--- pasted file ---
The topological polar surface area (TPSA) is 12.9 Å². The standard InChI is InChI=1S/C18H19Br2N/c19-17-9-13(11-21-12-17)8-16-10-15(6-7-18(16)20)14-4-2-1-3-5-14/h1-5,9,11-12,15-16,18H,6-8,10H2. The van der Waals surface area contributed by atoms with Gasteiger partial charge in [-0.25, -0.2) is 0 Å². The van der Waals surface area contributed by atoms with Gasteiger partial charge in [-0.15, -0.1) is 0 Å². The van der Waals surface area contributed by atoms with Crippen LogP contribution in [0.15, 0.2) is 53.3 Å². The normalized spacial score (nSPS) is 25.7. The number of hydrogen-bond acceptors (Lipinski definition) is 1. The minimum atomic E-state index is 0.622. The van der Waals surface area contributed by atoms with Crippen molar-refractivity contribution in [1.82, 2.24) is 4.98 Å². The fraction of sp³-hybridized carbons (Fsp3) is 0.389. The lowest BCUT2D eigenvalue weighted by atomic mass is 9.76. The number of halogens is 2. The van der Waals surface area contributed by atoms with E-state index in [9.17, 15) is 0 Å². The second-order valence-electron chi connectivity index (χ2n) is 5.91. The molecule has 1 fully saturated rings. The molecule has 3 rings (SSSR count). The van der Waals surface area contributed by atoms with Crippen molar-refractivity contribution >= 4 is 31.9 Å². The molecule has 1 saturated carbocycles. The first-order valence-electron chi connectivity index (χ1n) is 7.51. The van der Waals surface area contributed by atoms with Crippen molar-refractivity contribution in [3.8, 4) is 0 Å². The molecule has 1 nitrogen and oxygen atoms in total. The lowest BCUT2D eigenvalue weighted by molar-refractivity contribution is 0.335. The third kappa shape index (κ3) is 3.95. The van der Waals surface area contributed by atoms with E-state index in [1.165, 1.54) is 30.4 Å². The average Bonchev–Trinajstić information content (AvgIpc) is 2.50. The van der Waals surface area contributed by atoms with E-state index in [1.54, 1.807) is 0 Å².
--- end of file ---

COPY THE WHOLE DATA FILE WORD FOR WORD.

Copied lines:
The topological polar surface area (TPSA) is 12.9 Å². The standard InChI is InChI=1S/C18H19Br2N/c19-17-9-13(11-21-12-17)8-16-10-15(6-7-18(16)20)14-4-2-1-3-5-14/h1-5,9,11-12,15-16,18H,6-8,10H2. The van der Waals surface area contributed by atoms with Gasteiger partial charge in [-0.25, -0.2) is 0 Å². The van der Waals surface area contributed by atoms with Gasteiger partial charge in [-0.15, -0.1) is 0 Å². The van der Waals surface area contributed by atoms with Crippen LogP contribution in [0.15, 0.2) is 53.3 Å². The normalized spacial score (nSPS) is 25.7. The number of hydrogen-bond acceptors (Lipinski definition) is 1. The minimum atomic E-state index is 0.622. The van der Waals surface area contributed by atoms with Crippen molar-refractivity contribution in [1.82, 2.24) is 4.98 Å². The fraction of sp³-hybridized carbons (Fsp3) is 0.389. The lowest BCUT2D eigenvalue weighted by atomic mass is 9.76. The number of halogens is 2. The van der Waals surface area contributed by atoms with E-state index in [9.17, 15) is 0 Å². The second-order valence-electron chi connectivity index (χ2n) is 5.91. The molecule has 1 fully saturated rings. The molecule has 3 rings (SSSR count). The van der Waals surface area contributed by atoms with Crippen molar-refractivity contribution >= 4 is 31.9 Å². The molecule has 1 saturated carbocycles. The first-order valence-electron chi connectivity index (χ1n) is 7.51. The van der Waals surface area contributed by atoms with Crippen molar-refractivity contribution in [3.8, 4) is 0 Å². The molecule has 1 nitrogen and oxygen atoms in total. The lowest BCUT2D eigenvalue weighted by molar-refractivity contribution is 0.335. The third kappa shape index (κ3) is 3.95. The van der Waals surface area contributed by atoms with E-state index in [1.165, 1.54) is 30.4 Å². The average Bonchev–Trinajstić information content (AvgIpc) is 2.50. The van der Waals surface area contributed by atoms with E-state index in [1.54, 1.807) is 0 Å².